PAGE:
to learn Bars 7 and 8. Step 21. Take 30 sec. to learn Bars 9 and 10. Play the last two notes of Bar 4 and the first two notes of Bar 5 without stopping. Without looking.1 . 0 0 0 0 Step 14. 0 0 0 0 0 0 [J Step 18. play Bars 7 and 8. Step 19. Without looking. Take 30 seconds. Step 27. Now. Ex. Step 16. play Bars 11 and 12. play the last two notes of Bar 2 and the first two notes of Bar 3 without stopping. Close the book. Step 26. Learn Bars 3 and 4 of Example 7 in the same manner. close your eyes! And play Bars 3 and 4. Learn. Play the last two notes of Bar 6 and the first two of Bar 7. Step 15. Without looking. Take 30 sec. Play the last two notes of Bar 8 and first two of Bar 9. to discover the newness of the sequence. Step 24. to learn Bars 11 and 12. Step 20.) IJ 4 ~ J . Step 25. Step 17. Close the book. Take 20 sec.Step 13. Close the book. Close the book and play. Take 30 sec. Step 22. in the same manner. Step 28. Step 30. Play Bars 5 and 6. Now.J 11'\ .I ~ . to learn Bars 5 and 6. Step 29. 7 0 0 0 0 0 0 0 0 !* 5 Q r[ ~ EI 2 ~ r r ~ 3 I ~ . as before. Step 31. Take 30 sec. Play the first eight Bars. everything in Bars 1 and 2 of Example 7. play Bars 9 and 10. close your eyes! And play Bars 1 and 2 of Example 7. Play the last two notes of Bar 10 and first two of Bar 11. play the whole piece. Step 23. Example 7 (near the bottom of the page) combines the same notes used in Examples 1 to 6 (previous page) in a new sequence. close your eyes. Take 30 seconds.

there is no substitute written material each day. Visualize yourself Playing each note as you write it. Ex. Separate in your mind that which is actually hard to read from that which is really only hard to physically play. The only difference between you and them is that they do it faster. 8 Play Example 8. Accept as an axiom that speed in sight reading comes from fast mental recognition. However. o I ~ ~ J J IJ ~ jI i ~ ~ rr I . Use the method contained in this book on at least one new piece of 12 . Write your own example using the same notes as Examples 1 through 8 in a new sequence. comprehension and memory.Step 33. for practice in sight reading.play in your mind! The analysis process used in this chapter is the same once used subconsciously by all good sight readers. Know the name of the note and which string and finger will be used. Try to see music as a series of one and two bar passages and not a bunch of disconnected notes to be read one at a time. 9 II Summary Chapter 1: General Rule .J -J J JI Step 34. 0 Ex.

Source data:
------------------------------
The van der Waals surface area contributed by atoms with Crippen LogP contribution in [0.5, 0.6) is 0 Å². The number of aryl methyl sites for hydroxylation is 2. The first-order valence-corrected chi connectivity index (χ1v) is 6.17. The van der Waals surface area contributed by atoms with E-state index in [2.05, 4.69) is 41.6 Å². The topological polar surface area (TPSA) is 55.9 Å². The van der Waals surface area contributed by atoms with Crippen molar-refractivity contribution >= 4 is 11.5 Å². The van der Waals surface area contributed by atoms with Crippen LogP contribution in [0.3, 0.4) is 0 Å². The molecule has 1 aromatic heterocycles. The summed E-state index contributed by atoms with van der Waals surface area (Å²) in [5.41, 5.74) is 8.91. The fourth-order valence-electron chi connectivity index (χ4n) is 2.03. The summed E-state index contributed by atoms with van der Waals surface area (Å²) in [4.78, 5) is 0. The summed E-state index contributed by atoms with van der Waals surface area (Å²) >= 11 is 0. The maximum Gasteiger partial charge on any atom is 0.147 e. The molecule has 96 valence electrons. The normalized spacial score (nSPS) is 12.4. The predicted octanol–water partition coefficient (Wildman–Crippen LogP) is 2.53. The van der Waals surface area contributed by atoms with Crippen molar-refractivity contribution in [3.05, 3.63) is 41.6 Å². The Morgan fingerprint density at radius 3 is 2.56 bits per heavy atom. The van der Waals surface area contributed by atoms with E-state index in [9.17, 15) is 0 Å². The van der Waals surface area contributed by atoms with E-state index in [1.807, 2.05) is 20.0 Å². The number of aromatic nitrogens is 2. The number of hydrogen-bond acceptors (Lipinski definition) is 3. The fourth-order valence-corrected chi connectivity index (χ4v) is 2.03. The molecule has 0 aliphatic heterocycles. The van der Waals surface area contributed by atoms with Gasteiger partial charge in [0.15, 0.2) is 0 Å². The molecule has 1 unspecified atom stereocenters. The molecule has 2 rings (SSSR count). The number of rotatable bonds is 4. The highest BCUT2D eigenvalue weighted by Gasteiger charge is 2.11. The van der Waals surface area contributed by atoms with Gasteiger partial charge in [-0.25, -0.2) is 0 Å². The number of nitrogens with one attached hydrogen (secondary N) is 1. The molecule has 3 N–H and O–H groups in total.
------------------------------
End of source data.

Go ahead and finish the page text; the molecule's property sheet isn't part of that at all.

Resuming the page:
14 . . first count the time. the notes are learned next. then play them in tempo... 0\ I I " • . rhythm should be your first consideration. 11 M4M D~ I I" Step 36. The latter is the way you would count were you playing the same passage without reading it. 0 J II 0 DA Step 38. :.. Normally. J =60 M~ • •• .. • . not played. then the two are integrated. Ex. . Learn the notes mentally.. MM 3 it DA 1 ~ DA MM 2 di I DA fI 0 Now learn the notes and play Example 13 in tempo. The former being standard procedure. Try counting the following examples two ways as noted below each one. It is thought of as a separate but equal function of notes. Count this o -= 60 • . Now learn the notes and play Example 11 in tempo.Chapter Two: RHYTHMS In Chapter 1. . =60 Ex. M1M Ex.~ JI . . In the following Examples.. Ex... 16 . 10 ) I I . The rhythm is learned first.J =. Ex. straight quarter notes were used to demonstrate the sight reading process with notes only. however.. Step 39. Step 35. and the second note of a tie is held but not picked.60 Ex. DA M~ 1 . 17 . 12 Count this J =60 9* :J 4 . Remember that rests are counted.=60~ r - - II ..t I ~ J . Compare the rhythm in Example 15 with that in Example 16. D\ II II u I• Step 37. .

In the blank line below. 19 ) =60 • .20 ) . Do not touch the guitar until you are confident you can play what's written.' . Q . J . =60 J lid JJ I ~ d. use those notes but add your own rhythm. then do it. I . 14 II II Summary Chapter 2: Play in your mind . 0 Example 20 is a four bar rhythm figure. 21 Example 21 is four measures of notes. first know what must be done. I II o Step 42.first rhythm. r 15 I J l:j :t Step 41. In other words. then notes.Ex. then both together.. Practice hearing in your head the way th~ passage should sound. Then play what you 'hear. Ex.. :j: . J I F . Use the same figures in the blank line below but write in your own notes. Ex.

Chapter Three: LINEAR SIGHT READING Playing along the length of the string .

.1 ' '''II .~ 1 I -... practice all exercises slowly. . 1/1 ~ I\... eventually without looking at the guitar fingerboard.. l......1 • • I . Consequently. •• ._.. 23 ~ .IL" J ''II 11 ru . IIrIL 'Do "11 o L. I. pick one key signature only. then play Example 23 very slowly in tempo.:~:::I..o~ II I . The following exercises are to be played only on the I st string.. . . n rv I L "'" --... Learn. . EX221~'f-.... r II " "'\ ell L T 1 I' I • I • •• •• Step 45... then play Example 22 very slowly in tempo..~ J •..~ .: II " ... IJ.~ -:. [II.. .r: -"'. i 1... Step 44. then play Example 24 very slowly in tempo.I~ ....~ IU" II I• I" . Learn.. I "UR " •• •• Ex.. ""If . r' I • I + ~~:t ~II :=:~ • :~:~:I-:I- :t... • l' IIr i.r Il • I- ft I• I J. " ... I Ii I . Step 43.1L " .... -... Pick one key signature per practice session.rTl -...c..... review often.. even one finger at a time.- " :t~~+ • •I iI •• I ·I •• •• •• •• o I. -. Gel accustomed... 1- ."" .. then play Example 25 very slowly in tempo. .~.I .1 I. o Step 46. . Learn... "'""+ ..1 IJI.."....~'I-.. . ..r.. o 16 .rr fl Jll'LII' "(I WIJt I"U'" r. Learn..•. I I........5.t ~ I .:_ . For each session.. L L I IT. 'ID .._.. Try different fingerings. l. "'II 11 "... . ~~..--... t. I .~.being able to play on one string only. : '" . lL I . r .